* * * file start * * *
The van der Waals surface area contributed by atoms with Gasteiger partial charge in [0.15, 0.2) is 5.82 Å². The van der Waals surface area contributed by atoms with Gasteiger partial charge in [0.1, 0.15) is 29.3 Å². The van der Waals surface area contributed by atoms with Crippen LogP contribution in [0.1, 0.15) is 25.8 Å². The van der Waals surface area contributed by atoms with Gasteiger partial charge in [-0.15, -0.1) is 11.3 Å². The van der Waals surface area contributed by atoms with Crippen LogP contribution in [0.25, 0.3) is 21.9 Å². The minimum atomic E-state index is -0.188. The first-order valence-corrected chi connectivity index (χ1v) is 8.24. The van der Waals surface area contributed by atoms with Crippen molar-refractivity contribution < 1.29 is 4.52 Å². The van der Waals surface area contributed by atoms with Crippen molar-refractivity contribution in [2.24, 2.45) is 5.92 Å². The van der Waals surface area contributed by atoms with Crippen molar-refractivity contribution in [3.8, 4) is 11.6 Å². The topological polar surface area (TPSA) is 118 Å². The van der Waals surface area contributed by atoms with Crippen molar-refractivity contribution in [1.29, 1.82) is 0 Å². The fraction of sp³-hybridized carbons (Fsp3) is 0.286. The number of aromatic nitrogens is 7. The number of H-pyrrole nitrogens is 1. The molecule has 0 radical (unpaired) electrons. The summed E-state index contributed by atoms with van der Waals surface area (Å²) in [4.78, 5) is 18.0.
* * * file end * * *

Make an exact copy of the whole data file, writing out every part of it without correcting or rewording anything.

The van der Waals surface area contributed by atoms with Gasteiger partial charge in [0.15, 0.2) is 5.82 Å². The van der Waals surface area contributed by atoms with Gasteiger partial charge in [0.1, 0.15) is 29.3 Å². The van der Waals surface area contributed by atoms with Crippen LogP contribution in [0.1, 0.15) is 25.8 Å². The van der Waals surface area contributed by atoms with Gasteiger partial charge in [-0.15, -0.1) is 11.3 Å². The van der Waals surface area contributed by atoms with Crippen LogP contribution in [0.25, 0.3) is 21.9 Å². The minimum atomic E-state index is -0.188. The first-order valence-corrected chi connectivity index (χ1v) is 8.24. The van der Waals surface area contributed by atoms with Crippen molar-refractivity contribution < 1.29 is 4.52 Å². The van der Waals surface area contributed by atoms with Crippen molar-refractivity contribution in [2.24, 2.45) is 5.92 Å². The van der Waals surface area contributed by atoms with Crippen molar-refractivity contribution in [3.8, 4) is 11.6 Å². The topological polar surface area (TPSA) is 118 Å². The van der Waals surface area contributed by atoms with Crippen molar-refractivity contribution in [1.29, 1.82) is 0 Å². The fraction of sp³-hybridized carbons (Fsp3) is 0.286. The number of aromatic nitrogens is 7. The number of H-pyrrole nitrogens is 1. The molecule has 0 radical (unpaired) electrons. The summed E-state index contributed by atoms with van der Waals surface area (Å²) in [4.78, 5) is 18.0.